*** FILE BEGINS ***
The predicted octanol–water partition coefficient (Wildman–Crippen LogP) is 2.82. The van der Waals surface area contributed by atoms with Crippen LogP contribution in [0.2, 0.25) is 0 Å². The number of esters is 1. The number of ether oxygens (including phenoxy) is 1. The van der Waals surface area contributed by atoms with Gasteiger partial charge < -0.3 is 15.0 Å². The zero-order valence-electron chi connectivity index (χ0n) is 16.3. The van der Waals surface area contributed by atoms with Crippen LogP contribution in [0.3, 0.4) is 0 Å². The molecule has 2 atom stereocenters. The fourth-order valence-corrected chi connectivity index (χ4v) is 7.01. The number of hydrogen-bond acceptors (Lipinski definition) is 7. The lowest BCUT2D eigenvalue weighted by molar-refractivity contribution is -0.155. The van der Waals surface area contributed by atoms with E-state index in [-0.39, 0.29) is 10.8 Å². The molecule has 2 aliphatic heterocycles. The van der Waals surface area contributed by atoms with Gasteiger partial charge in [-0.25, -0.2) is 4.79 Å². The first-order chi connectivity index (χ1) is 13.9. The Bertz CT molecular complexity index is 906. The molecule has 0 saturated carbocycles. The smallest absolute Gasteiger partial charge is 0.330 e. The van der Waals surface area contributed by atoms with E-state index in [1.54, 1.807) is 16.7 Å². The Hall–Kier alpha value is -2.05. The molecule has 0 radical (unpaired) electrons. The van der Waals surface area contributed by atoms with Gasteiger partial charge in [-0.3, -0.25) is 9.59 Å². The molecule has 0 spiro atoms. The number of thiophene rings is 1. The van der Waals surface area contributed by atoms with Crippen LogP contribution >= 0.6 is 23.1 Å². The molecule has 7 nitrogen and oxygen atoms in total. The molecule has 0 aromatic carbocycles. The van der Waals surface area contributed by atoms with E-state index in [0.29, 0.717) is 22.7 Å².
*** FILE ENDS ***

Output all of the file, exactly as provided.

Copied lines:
The predicted octanol–water partition coefficient (Wildman–Crippen LogP) is 2.82. The van der Waals surface area contributed by atoms with Crippen LogP contribution in [0.2, 0.25) is 0 Å². The number of esters is 1. The number of ether oxygens (including phenoxy) is 1. The van der Waals surface area contributed by atoms with Gasteiger partial charge < -0.3 is 15.0 Å². The zero-order valence-electron chi connectivity index (χ0n) is 16.3. The van der Waals surface area contributed by atoms with Crippen LogP contribution in [0.3, 0.4) is 0 Å². The molecule has 2 atom stereocenters. The fourth-order valence-corrected chi connectivity index (χ4v) is 7.01. The number of hydrogen-bond acceptors (Lipinski definition) is 7. The lowest BCUT2D eigenvalue weighted by molar-refractivity contribution is -0.155. The van der Waals surface area contributed by atoms with E-state index in [-0.39, 0.29) is 10.8 Å². The molecule has 2 aliphatic heterocycles. The van der Waals surface area contributed by atoms with Gasteiger partial charge in [-0.25, -0.2) is 4.79 Å². The first-order chi connectivity index (χ1) is 13.9. The Bertz CT molecular complexity index is 906. The molecule has 0 saturated carbocycles. The smallest absolute Gasteiger partial charge is 0.330 e. The van der Waals surface area contributed by atoms with E-state index in [1.54, 1.807) is 16.7 Å². The Hall–Kier alpha value is -2.05. The molecule has 0 radical (unpaired) electrons. The van der Waals surface area contributed by atoms with Gasteiger partial charge in [-0.3, -0.25) is 9.59 Å². The molecule has 0 spiro atoms. The number of thiophene rings is 1. The van der Waals surface area contributed by atoms with Crippen LogP contribution >= 0.6 is 23.1 Å². The molecule has 7 nitrogen and oxygen atoms in total. The molecule has 0 aromatic carbocycles. The van der Waals surface area contributed by atoms with E-state index in [0.29, 0.717) is 22.7 Å².